Uber gets reprieve from judge’s cease-and-desist, remains illegal, but now uncertain what PPA will do

Philadelphia’s ride-hailing saga—starring Uber, Lyft, the Philadelphia Parking Authority (PPA), and a greek chorus of taxi owners, cab drivers, and disability advocates—has had more twists and turns, back stabbings and double crosses than a soap opera. And late Friday evening, word broke of yet another plot development.

On Friday evening, Uber won a stay from a judge’s cease-and-desist order issued Thursday. That does not change the fact that Uber’s cheaper uberX service, along with Lyft, remains illegal in Philadelphia, thanks to a temporary authorization law eclipsing last week before the General Assembly could approve a new bill. But it is now, once again, unclear whether the PPA will ticket and impound uberX and Lyft vehicles.

Uber challenged Common Pleas Judge Linda Carpenter’s order on Friday by initiating it’s own suit against the PPA and Judge Robert Simpson of the Commonwealth Court, an appeals court above Common Pleas, granted a stay to the order. The stay merely sets the order aside for now, while the appellate litigation continues.

For would-be passengers, this changes little. Both transportation network companies (TNCs) swore to continue operations despite the cease-and-desist order and sunset law. In the past, the companies paid all fines and legal fees of drivers who were ticketed or had their cars impounded. The PPA previously said they would not stop TNC cars that had already picked up passengers.

Carpenter’s order came in response to a lawsuit by Ronald Blount, president of the Taxi Workers Alliance of Pennsylvania, against the PPA, which alleged that the PPA’s failure to enforce taxi regulations against TNCs amounted to unconstitutional discrimination. That lawsuit is an amended filing of a pro se lawsuit back in July, where Blount was joined by Matthew Clark, an advocate for the disabled who uses a wheelchair, in an attempt to block the PPA’s questionable 90-day authorization deal with Uber. The original lawsuit was shelved after Harrisburg included a temporary legalization of TNCs in the middle of a budget bill; that authority ended on September 30th, and the PPA soon after announced plans to resume enforcement against TNCs.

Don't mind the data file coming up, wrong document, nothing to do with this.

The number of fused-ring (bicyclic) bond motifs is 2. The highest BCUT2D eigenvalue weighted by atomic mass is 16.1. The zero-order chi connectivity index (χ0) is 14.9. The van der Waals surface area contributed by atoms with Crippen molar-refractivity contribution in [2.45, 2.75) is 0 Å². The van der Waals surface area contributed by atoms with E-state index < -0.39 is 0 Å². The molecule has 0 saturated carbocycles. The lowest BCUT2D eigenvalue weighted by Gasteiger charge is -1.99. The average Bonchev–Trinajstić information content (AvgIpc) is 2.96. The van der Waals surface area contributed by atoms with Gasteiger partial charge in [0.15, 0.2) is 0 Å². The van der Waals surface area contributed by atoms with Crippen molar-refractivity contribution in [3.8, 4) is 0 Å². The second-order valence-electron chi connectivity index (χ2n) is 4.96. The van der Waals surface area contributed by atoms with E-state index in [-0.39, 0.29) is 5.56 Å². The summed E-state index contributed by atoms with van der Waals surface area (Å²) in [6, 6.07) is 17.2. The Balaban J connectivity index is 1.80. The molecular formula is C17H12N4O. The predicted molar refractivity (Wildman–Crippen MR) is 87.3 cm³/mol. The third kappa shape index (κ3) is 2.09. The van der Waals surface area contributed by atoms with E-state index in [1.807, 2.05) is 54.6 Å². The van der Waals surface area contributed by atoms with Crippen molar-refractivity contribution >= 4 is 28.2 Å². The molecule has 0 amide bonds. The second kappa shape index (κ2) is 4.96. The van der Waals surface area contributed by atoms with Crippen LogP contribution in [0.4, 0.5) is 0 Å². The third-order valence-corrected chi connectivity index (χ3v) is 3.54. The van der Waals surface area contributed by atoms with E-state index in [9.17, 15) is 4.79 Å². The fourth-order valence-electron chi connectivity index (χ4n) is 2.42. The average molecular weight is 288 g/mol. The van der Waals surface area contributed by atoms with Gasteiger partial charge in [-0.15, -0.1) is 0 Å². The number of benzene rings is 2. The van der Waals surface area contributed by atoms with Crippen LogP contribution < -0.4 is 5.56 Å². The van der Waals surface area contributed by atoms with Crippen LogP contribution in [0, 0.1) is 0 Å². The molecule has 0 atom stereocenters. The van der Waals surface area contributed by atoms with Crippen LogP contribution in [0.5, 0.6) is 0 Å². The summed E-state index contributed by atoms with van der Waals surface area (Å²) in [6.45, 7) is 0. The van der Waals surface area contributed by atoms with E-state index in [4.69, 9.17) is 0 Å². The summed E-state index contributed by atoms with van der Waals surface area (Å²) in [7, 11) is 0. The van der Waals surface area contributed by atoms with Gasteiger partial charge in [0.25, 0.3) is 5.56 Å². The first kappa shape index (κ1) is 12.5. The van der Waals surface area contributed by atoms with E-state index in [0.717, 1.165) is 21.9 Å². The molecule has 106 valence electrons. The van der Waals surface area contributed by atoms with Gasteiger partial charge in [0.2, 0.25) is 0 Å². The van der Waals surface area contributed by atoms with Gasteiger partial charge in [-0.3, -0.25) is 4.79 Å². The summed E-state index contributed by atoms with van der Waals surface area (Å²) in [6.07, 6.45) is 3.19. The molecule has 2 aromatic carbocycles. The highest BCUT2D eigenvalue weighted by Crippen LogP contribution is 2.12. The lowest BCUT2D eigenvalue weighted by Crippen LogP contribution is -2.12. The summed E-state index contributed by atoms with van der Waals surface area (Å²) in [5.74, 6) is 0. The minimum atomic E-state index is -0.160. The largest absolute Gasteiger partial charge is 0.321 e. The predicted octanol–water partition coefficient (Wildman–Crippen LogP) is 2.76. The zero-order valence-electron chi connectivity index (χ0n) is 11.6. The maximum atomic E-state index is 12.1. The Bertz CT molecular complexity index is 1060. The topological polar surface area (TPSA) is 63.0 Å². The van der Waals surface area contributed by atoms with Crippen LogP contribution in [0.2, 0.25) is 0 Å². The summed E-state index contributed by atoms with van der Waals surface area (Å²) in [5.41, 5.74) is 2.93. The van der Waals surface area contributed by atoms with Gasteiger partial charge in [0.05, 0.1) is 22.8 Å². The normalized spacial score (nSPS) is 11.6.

Since the lawsuit between Blount and the PPA was first filed, Clark was dropped as a plaintiff. Meanwhile, Uber remained a non-party to the suit, meaning that the company declined to intervene in litigation, despite the potential that the outcome might–and did–impact them. In the order issued Thursday, Carpenter ruled that TNCs violated the federal Americans with Disabilities Act (ADA) and Philadelphia’s Fair Practices Ordinance, and issued an injunction against uberX and Lyft, which could have led to a contempt of court proceeding.

Simpson’s stay order directs the PPA to “take no action in accordance” with Carpenter’s order, which also ordered the PPA to enforce taxi laws against TNCs, meaning issuing tickets and impounding cars. The PPA had previously said that they would begin enforcement actions against TNCs like uberX, as state laws require it to do as the regulatory agency for taxis in Philadelphia. PPA representatives were unavailable to comment.

In response to Simpson’s stay, Uber released the following statement: “After today’s victory in Commonwealth Court, Uber is no longer subject to Judge Carpenter’s cease and desist order. Uber celebrates riders and drivers staying on the road in Philadelphia, but the Commonwealth still needs permanent ridesharing legislation from the General Assembly. If Harrisburg does not act in the next two weeks, hundreds of thousands of Pennsylvanians could again lose access to affordable transportation and meaningful income opportunities.”

Carpenter first declared uberX illegal back in February, when individual uberX drivers represented by Uber-hired attorneys challenged fines imposed by the PPA.

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